The King’s Church and Chapel House are not on the High Street but are reached by a passageway next to the King’s Arms, which is why they are shown in the High St section of this website.
The King’s Church building was sold in 2013 and is now used as a function room for the King’s Arms Hotel which adjoins the church.
Amersham was a centre for “dissenters”, particularly Baptist and Quakers. In 1669 Archbishop Sheldon’s Questionaire stated “For Anabaptists, of these we have a meeting at Woodside in David Symson’s house. One Robert Turner, a maltster in the town is often their preacher, and some time Edwards Ednepp, a blacksmith, and sometimes others out of other parishes. Their numbers at a time I know not, these have so met about these two years, which is so long as I have been in the town, and how long before I know not.”
In 1676 land was bought between the High St and The Platt as a burial ground and in 1677 a Baptist meeting house was built on the site of what is now Chapel House. In the 1720s, the Baptist movement split into ‘General’ and ‘Particular’ factions. (The General Baptists believed that all could be redeemed; the Particular Baptists that it was only for the select few.) In 1777, the house of Richard Morris was registered as a meeting house for the Particular Baptists and was known as the “Lower Meeting“.
What much later became the King’s Church was rebuilt in 1784 and extended in 1842 to add a school founded by the British Schools Committee. British schools, like this one, were founded by non-conformist churches. In 1804 Joseph Lancaster, a young Quaker, ran a successful school in Southwark. Reading and writing were taught by rote by able boys. The British & Foreign Schools Society was founded in 1814 and Joseph Lancaster was known as ‘the poor child’s friend’. Richard Morris died in 1817. A newspaper report of August 1853 about an outing is shown in the photo gallery below and another from 1862 about examinations.
The historic monuments volume on nonconformist chapels notes that the three eastern bays of the north front were built before the two western ones, indicating that the present church may have been built in two phases. The newspaper cutting shown in the photo gallery below reports on changes made in 1867.
On the 1876 map the church can clearly be seen as a distinct large building spanning almost the whole plot, and quite unlike the characteristic development around, which consisted of long narrow buildings running back from the main High Street frontages. At this time, the ‘British School’ rear wing, dated to 1842, only consisted of the two storey block immediately adjacent to the church. The rest of the plot running south west to The Platt was taken up with a burial ground.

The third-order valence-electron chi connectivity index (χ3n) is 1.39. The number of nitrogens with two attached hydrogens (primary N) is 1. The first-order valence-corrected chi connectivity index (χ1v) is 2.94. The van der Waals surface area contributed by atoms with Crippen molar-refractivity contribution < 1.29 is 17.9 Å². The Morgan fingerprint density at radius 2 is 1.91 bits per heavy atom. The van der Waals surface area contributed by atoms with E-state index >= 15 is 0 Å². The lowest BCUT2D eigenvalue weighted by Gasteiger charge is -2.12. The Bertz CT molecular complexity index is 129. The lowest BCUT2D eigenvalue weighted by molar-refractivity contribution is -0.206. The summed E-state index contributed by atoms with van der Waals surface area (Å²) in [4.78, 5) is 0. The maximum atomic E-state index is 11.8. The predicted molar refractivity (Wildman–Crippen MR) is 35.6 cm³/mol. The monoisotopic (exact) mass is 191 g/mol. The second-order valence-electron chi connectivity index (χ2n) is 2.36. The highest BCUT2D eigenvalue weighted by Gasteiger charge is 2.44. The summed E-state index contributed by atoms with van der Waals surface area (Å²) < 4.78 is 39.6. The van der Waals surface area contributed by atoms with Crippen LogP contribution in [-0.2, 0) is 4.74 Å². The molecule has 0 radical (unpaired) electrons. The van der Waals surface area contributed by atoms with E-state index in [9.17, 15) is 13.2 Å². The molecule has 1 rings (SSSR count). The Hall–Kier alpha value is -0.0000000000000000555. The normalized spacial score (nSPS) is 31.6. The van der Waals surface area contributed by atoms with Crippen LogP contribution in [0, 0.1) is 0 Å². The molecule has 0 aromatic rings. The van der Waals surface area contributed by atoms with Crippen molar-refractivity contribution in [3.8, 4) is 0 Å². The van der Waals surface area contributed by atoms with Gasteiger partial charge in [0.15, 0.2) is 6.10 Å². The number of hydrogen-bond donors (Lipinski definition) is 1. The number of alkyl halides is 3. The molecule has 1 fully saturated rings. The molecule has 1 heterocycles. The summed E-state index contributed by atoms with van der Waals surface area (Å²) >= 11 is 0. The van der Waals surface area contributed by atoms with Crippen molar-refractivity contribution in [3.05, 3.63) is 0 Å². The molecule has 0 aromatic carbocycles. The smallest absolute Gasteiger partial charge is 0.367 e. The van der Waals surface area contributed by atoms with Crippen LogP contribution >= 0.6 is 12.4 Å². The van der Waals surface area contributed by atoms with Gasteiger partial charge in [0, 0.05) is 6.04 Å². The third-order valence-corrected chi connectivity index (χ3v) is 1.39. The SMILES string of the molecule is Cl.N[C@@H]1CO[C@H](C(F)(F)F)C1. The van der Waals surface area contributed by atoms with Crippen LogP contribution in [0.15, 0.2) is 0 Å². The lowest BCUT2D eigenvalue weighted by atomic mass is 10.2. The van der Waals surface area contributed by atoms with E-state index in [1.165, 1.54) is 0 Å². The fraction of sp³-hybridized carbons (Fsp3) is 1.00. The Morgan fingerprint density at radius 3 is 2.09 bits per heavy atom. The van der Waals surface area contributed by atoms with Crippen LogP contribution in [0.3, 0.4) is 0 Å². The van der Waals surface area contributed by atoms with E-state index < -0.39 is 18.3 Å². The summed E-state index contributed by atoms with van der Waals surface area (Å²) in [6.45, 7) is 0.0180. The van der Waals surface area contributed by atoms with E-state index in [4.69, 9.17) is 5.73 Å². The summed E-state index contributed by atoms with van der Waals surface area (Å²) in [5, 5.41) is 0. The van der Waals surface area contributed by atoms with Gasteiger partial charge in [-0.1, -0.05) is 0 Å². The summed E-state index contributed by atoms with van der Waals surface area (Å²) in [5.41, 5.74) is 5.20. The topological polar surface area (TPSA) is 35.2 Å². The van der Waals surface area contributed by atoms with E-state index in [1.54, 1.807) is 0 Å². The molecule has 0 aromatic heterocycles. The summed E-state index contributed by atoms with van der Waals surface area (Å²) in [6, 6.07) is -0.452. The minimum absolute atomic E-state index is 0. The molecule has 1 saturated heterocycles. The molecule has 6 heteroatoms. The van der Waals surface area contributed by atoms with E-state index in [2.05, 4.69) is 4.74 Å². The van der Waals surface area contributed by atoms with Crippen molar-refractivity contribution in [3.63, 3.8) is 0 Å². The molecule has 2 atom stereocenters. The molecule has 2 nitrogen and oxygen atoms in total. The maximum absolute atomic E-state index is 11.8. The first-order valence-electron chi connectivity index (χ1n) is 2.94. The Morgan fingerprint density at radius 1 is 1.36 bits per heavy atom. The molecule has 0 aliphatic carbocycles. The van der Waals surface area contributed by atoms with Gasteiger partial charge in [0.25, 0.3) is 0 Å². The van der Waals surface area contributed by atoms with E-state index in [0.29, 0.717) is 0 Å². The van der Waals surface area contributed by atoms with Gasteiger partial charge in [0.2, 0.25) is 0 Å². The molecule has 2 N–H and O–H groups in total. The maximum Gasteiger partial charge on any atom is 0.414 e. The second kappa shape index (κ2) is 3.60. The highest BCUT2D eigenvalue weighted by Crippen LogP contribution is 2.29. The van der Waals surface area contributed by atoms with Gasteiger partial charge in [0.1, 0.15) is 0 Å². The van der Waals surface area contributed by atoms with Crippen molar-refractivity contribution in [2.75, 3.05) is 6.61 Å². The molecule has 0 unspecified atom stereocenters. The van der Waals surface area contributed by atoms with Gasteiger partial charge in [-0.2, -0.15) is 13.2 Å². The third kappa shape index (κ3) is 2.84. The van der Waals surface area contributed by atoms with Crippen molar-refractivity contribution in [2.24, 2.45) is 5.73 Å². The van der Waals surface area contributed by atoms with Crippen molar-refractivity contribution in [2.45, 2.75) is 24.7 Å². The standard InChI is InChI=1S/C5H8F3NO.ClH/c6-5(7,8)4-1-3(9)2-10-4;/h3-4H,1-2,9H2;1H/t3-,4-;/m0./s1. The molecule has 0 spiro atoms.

The 1925 Ordnance Survey also marks the southern garden as a burial ground, but at some later stage it clearly ceased to be actively used for burials, since the school was extended over part of the land at some point following the 1960 Ordnance Survey. See the effect of the removal of the old gravestones in the early 1970s. An earlier photo of the graveyard is shown in the gallery of photos at the foot of this page. The interior was refitted in 1980 and the whole buiding was sold to the adjacent King’s Arms/Crown in about 2012 and is used by them as a function room.
In 1779 (see date on the Chapel House king-post) the original 1677 chapel was taken down and a new chapel built by the General Baptists (now known as Chapel House) which was known as the “Upper Meeting“. John Harding who paid for the rebuilding died in 1797. This group died out in the early 1800s but the chapel was taken over in 1823 by another group which had broken away from the Lower Meeting. Another page tells the story of John Cocks, who was the minister between 1842 and 1850.
The “Upper Meeting” was not in use by the end of the 19th century (by which time the two factions had united in 1891 as the Baptist Union) and was re-opened in 1902 as the “Mount Zion (Old Baptist) Chapel”. In 1907 it was extended by the addition of a schoolroom at the rear. Up to about 1930, Alfred Bizzell (a grocer), who was responsible for the re-opening, used it as a Sunday School for his family and friends and would go there with his family and at times when Mr Bizzell had calculated that the world would end!
The house was sold and converted into a private residence – there is some confusion as to whether that happened in the 1930s or in 1944, but the latter date is probably when the brother of Peggy Ashcroft, the actress, bought it. (Click here to see what it looked like in 1963.) It was further adapted by adding rooms above the North side of the building in the late 1960s. In 1980 it was bought by the King’s Church and their minister lived there, but they sold it again a few years later and it has remained in private hands. There used to be gravestones in what is now the garden, but they were removed some years ago to the sadness of the descendants of the Baptists buried there.
Click on any of the photographs below to enlarge it and to see the description. Then click on forward or back arrows at the foot of each photograph. To close the pictures, just click on one.